Do It Up: MX5: A practical Guide to Renovation on a Budget
The Mazda MX-5 was single-handedly responsible for the revival of the sports car market twenty years ago. Second hand models are now plentiful and affordable, and this practical guide provides expert advice on how to breath new life into a used example of this modern-day classic. From preventative maintenance, to the renewal of worn components and details of known problems and how to fix them, the clearly written, comprehensively illustrated text provides all the information required to enjoy an MX-5 on a budget. You can get the super MX5 Do It Up guide, published by Haynes, very cheaply from Amazon.
The first thing to do before starting a restoration project is to join the MX5 Owners’ Club which has a host of useful information. Start by taking a look at their excellent buying advice forum, or just click on the logo:
My car was a showroom demonstrator for the launch of the latest model in April last year and it had lots of extras fitted, including chrome door handles, indicator bezels, quarterlight pillars and windscreen surround. Now, chrome is a very sensitive subject for many MX5 drivers, with the purists howling in horror at the thought of any adornment not fitted as standard. However, I think that, in moderation, a bitof the shiny stuff looks good. There is a huge range of high quality chrome fittings on sale at your local Mazda dealer and even more at MX5 Parts, the hard thing is to know when to stop. I was sorely tempted by the Mazda manufactured fuel filler cap, but a stern look from my friendly salesman told me it would be a step too far. However, I still wonder if it might look great…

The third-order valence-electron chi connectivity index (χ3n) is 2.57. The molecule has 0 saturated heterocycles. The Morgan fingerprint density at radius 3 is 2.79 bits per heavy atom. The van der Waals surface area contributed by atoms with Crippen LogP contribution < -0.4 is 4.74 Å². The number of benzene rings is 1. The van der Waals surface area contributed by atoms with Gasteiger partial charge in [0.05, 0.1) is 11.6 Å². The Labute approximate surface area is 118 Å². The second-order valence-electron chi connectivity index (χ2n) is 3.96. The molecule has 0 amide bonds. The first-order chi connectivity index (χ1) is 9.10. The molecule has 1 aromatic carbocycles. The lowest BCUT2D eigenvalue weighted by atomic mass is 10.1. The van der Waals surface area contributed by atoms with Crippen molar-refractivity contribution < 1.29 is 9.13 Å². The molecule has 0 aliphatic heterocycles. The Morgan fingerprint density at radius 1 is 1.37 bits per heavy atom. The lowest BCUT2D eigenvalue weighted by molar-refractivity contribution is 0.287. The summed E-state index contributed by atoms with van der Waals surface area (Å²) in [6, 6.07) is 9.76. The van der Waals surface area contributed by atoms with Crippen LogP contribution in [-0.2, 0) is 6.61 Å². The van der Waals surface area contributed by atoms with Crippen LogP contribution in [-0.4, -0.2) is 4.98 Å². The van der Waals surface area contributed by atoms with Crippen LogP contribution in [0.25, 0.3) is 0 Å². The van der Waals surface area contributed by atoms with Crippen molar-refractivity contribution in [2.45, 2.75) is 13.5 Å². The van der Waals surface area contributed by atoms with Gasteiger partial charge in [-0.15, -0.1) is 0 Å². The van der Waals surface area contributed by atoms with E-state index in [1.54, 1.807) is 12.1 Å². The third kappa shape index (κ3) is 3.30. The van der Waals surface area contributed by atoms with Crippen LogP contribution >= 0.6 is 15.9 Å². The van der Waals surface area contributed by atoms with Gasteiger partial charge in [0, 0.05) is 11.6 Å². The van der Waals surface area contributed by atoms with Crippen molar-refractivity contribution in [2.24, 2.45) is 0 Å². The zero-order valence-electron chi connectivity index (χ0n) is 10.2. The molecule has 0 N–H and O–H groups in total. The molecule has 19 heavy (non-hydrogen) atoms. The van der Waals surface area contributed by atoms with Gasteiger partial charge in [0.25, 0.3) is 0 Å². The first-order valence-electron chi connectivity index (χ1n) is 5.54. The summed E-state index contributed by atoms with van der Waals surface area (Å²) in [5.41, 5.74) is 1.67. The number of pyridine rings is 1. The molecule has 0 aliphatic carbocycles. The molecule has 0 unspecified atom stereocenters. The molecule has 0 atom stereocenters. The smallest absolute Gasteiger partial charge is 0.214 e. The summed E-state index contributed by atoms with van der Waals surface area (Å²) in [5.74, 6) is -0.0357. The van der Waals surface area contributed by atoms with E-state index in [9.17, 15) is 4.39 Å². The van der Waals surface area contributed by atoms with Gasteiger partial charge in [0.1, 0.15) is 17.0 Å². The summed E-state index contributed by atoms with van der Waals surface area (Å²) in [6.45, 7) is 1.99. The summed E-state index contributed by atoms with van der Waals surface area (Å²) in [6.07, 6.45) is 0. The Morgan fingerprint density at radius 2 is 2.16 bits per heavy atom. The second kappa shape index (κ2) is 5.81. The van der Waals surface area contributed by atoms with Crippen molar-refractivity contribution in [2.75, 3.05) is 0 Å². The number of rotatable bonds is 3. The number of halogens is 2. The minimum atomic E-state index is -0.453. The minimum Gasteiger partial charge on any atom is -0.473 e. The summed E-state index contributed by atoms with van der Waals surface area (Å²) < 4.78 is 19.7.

Really you can do whatever takes your fancy, apparently MX5 owners buy more accessories for their cars than any other make or model and whilst I would personally draw the line at chrome washer jet covers, hey, if it feels good, do it!
One of the most terrifying tasks to face MX5 owners is cleaning the hood. It looks so easy to ruin and probably is! The best bit of advice is in a Mercedes handbook, don’t wash the hood every time you wash the car – it often doesn’t need it and a gentle brushing may suffice. When required use a lukewarm, diluted, soft fabric detergent like Stergene and apply with a sponge. Leave for a couple of minutes then rinse thoroughly with clean water. Remove the excess water with a dense sponge and allow to dry; do not lower the roof until it is completely dried out. You should not need to re-proof the hood for at least a year but when you do you can get the proper Mazda kit from MX5Parts.co.uk.